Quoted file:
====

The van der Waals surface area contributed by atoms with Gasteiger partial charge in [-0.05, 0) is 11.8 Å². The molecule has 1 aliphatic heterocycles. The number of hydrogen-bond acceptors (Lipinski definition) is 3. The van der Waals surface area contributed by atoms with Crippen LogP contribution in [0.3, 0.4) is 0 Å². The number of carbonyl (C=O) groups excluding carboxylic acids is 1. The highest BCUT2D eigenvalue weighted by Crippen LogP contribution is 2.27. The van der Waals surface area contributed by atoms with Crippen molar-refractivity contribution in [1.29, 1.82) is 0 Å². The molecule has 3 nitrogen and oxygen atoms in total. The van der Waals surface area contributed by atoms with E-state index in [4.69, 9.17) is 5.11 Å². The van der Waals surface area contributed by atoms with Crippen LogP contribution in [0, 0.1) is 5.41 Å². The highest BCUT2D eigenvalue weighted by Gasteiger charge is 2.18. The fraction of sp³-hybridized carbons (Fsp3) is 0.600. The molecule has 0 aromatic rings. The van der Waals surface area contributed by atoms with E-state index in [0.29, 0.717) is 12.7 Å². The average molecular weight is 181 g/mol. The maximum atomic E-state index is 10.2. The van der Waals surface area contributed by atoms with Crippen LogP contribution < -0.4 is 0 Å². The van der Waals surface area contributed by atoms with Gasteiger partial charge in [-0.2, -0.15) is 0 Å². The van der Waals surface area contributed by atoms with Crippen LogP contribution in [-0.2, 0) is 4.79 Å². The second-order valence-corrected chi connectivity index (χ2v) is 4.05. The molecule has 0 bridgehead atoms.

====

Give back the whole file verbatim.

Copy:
The van der Waals surface area contributed by atoms with Gasteiger partial charge in [-0.05, 0) is 11.8 Å². The molecule has 1 aliphatic heterocycles. The number of hydrogen-bond acceptors (Lipinski definition) is 3. The van der Waals surface area contributed by atoms with Crippen LogP contribution in [0.3, 0.4) is 0 Å². The number of carbonyl (C=O) groups excluding carboxylic acids is 1. The highest BCUT2D eigenvalue weighted by Crippen LogP contribution is 2.27. The van der Waals surface area contributed by atoms with Crippen molar-refractivity contribution in [1.29, 1.82) is 0 Å². The molecule has 3 nitrogen and oxygen atoms in total. The van der Waals surface area contributed by atoms with E-state index in [4.69, 9.17) is 5.11 Å². The van der Waals surface area contributed by atoms with Crippen LogP contribution in [0, 0.1) is 5.41 Å². The highest BCUT2D eigenvalue weighted by Gasteiger charge is 2.18. The fraction of sp³-hybridized carbons (Fsp3) is 0.600. The molecule has 0 aromatic rings. The van der Waals surface area contributed by atoms with E-state index in [0.29, 0.717) is 12.7 Å². The average molecular weight is 181 g/mol. The maximum atomic E-state index is 10.2. The van der Waals surface area contributed by atoms with Crippen LogP contribution < -0.4 is 0 Å². The van der Waals surface area contributed by atoms with Gasteiger partial charge in [-0.2, -0.15) is 0 Å². The van der Waals surface area contributed by atoms with Crippen LogP contribution in [-0.2, 0) is 4.79 Å². The second-order valence-corrected chi connectivity index (χ2v) is 4.05. The molecule has 0 bridgehead atoms.